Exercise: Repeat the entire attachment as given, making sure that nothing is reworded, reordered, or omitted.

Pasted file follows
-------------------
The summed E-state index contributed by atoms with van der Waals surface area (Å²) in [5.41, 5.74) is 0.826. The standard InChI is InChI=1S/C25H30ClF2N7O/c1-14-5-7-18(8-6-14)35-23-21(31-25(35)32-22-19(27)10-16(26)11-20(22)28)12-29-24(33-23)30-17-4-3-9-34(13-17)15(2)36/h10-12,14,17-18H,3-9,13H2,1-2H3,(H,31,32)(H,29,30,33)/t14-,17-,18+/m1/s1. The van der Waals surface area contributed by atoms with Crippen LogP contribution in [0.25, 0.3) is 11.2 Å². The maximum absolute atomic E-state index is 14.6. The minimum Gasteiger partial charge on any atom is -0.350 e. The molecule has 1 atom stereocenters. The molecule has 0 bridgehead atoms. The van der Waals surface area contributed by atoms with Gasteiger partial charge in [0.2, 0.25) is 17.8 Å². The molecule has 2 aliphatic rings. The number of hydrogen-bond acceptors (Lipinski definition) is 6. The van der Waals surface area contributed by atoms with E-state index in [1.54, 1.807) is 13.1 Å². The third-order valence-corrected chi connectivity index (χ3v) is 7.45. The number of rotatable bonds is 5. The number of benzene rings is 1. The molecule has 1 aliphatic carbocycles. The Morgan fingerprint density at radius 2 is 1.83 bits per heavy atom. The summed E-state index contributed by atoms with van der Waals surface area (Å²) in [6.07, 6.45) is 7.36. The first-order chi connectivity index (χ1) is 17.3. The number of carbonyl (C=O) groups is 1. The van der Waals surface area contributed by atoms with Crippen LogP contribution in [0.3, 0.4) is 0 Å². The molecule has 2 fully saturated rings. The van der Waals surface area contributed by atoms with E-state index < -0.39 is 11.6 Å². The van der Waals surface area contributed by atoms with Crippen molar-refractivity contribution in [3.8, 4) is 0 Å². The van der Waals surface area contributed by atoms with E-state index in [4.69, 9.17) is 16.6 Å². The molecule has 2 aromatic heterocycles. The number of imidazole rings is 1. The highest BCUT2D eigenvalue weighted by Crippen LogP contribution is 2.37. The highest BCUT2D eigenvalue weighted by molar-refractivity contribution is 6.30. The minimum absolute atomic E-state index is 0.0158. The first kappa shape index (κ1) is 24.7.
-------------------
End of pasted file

The summed E-state index contributed by atoms with van der Waals surface area (Å²) in [5.41, 5.74) is 0.826. The standard InChI is InChI=1S/C25H30ClF2N7O/c1-14-5-7-18(8-6-14)35-23-21(31-25(35)32-22-19(27)10-16(26)11-20(22)28)12-29-24(33-23)30-17-4-3-9-34(13-17)15(2)36/h10-12,14,17-18H,3-9,13H2,1-2H3,(H,31,32)(H,29,30,33)/t14-,17-,18+/m1/s1. The van der Waals surface area contributed by atoms with Crippen LogP contribution in [0.25, 0.3) is 11.2 Å². The maximum absolute atomic E-state index is 14.6. The minimum Gasteiger partial charge on any atom is -0.350 e. The molecule has 1 atom stereocenters. The molecule has 0 bridgehead atoms. The van der Waals surface area contributed by atoms with Gasteiger partial charge in [0.2, 0.25) is 17.8 Å². The molecule has 2 aliphatic rings. The number of hydrogen-bond acceptors (Lipinski definition) is 6. The van der Waals surface area contributed by atoms with E-state index in [1.54, 1.807) is 13.1 Å². The third-order valence-corrected chi connectivity index (χ3v) is 7.45. The number of rotatable bonds is 5. The number of benzene rings is 1. The molecule has 1 aliphatic carbocycles. The Morgan fingerprint density at radius 2 is 1.83 bits per heavy atom. The summed E-state index contributed by atoms with van der Waals surface area (Å²) in [6.07, 6.45) is 7.36. The first-order chi connectivity index (χ1) is 17.3. The number of carbonyl (C=O) groups is 1. The van der Waals surface area contributed by atoms with Crippen LogP contribution in [0.3, 0.4) is 0 Å². The molecule has 2 fully saturated rings. The van der Waals surface area contributed by atoms with E-state index < -0.39 is 11.6 Å². The van der Waals surface area contributed by atoms with Crippen molar-refractivity contribution in [3.8, 4) is 0 Å². The van der Waals surface area contributed by atoms with E-state index in [4.69, 9.17) is 16.6 Å². The molecule has 2 aromatic heterocycles. The number of imidazole rings is 1. The highest BCUT2D eigenvalue weighted by Crippen LogP contribution is 2.37. The highest BCUT2D eigenvalue weighted by molar-refractivity contribution is 6.30. The minimum absolute atomic E-state index is 0.0158. The first kappa shape index (κ1) is 24.7.